The PC / DOS, Amiga, Game Boy, GameGear, & Master System versions are e’en worse. The amiga version comes close to having almost bearable music, only for that music to be constantly interrupted by sound effects. The PC & Amiga versions were so bad that soft-drink 3rd wheeler Dr. Pepper / Snapple Group didn’t want their logo or the word “UNCOLA” in it… ( ’stead you spell out “virgin”, teaching kids that abstinence is way cool ) e’en though it still has their mascot Cool Spot. This also apparently applies to the European versions ’cause they have a different mascot… e’en though the mascot is the 1 thing that stayed in the games. This is why Coke & Pepsi are still beating you guys. Well, that & ’cause you didn’t have hilariously bad cutscenes with hilarious bad acting in your game. ’Cause if Pepsi knows anything it’s that stereotyping your target audience as fat, lazy, idiotic slobs is the best way to get customers.
In short: only play the SNES version & only listen to the music from the SNES & Genesis versions.
I have no complaints ’bout the SNES Cool Spots’s graphics. They all-o’er look nice & are full o’ creative detail. I already mentioned how much detail they went into for the scenery. It’s not just that it looks nice but that it also has character to it that makes it look interesting. For the attic level, they didn’t just use realistic wood textures for everything but added wires for climbing, tacs & mouse traps for dangers, mice in pajamas that throw cheese for enemies.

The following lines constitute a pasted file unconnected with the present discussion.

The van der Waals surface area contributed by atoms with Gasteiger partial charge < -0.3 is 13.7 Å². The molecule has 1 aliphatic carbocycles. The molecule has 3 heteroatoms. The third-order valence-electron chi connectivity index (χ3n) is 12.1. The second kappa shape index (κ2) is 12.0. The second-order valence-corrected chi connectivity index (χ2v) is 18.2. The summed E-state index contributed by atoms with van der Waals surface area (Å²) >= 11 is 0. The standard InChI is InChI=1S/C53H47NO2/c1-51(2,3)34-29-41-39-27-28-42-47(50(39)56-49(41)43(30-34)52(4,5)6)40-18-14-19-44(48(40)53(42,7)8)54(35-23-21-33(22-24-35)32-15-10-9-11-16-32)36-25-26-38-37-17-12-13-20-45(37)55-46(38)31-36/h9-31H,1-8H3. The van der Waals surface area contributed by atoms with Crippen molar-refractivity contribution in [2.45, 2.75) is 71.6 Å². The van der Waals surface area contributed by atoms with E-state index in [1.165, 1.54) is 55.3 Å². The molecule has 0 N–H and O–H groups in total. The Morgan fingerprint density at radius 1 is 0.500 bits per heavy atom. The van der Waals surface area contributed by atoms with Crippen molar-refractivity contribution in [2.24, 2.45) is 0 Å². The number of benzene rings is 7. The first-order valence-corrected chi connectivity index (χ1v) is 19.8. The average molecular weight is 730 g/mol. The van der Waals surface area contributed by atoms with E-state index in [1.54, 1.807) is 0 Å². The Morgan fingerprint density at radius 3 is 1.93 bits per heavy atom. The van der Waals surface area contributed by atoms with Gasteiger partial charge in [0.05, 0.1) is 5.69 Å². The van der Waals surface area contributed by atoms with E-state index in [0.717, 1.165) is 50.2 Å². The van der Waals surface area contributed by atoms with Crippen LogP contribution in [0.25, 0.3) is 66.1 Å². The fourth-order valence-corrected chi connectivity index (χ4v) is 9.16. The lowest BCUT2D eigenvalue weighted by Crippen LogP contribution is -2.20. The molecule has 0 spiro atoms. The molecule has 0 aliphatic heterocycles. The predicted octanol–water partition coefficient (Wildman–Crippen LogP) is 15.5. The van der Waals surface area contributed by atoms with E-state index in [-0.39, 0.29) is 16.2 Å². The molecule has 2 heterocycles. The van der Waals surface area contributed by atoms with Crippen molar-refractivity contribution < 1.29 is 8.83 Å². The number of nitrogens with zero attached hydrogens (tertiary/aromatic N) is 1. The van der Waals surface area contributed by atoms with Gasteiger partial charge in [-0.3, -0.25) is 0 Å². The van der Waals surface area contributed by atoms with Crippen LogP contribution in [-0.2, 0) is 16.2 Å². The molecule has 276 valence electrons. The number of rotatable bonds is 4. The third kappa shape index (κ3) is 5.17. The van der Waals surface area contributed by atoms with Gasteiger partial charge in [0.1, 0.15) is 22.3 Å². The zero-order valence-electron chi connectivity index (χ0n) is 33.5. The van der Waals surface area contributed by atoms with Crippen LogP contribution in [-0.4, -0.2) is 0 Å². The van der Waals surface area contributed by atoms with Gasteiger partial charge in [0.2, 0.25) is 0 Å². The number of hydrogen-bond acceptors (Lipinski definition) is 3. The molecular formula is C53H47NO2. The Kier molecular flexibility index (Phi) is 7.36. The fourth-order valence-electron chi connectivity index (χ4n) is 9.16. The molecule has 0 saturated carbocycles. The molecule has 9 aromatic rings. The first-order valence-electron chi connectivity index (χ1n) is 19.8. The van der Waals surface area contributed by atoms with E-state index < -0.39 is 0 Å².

As you can see, the Genesis graphics are worse, which is no surprise, since the Genesis had inferior graphical abilities than the SNES. Not only are the graphics less colorful & detailed, different levels o’ the same theme don’t have different palettes.
Compare the 2 pier levels in the SNES version, the 2nd o’ which has a sunset cast:
The Genesis versions both have baby-blue skies:
I don’t know why, but I always liked seeing the return o’ enemies or levels later on with different palettes, usually in a much harder form. It’s that strange mix o’ familiarity & yet also difference.
Cool Spot’s music is either very catchy or annoying depending on the track. Most oft it’s amazing — ’twas made by Tommy Tallarico, the guy who did the music for the Earthworm Jim games, after all. This is the 1 case wherein the Genesis version sounds good in its own right. It’s not as detailed or smooth as the SNES versions, but the rawer texture o’ its instruments sound good in their own right. ’Cause o’ this, I’ll be linking to both versions so you can listen to them both. I won’t be listing the other versions though, ’cause they’re ass. In fact, if you look on YouTube, all you’ll find are the SNES & Genesis soundtracks ’cause nobody liked the other soundtracks.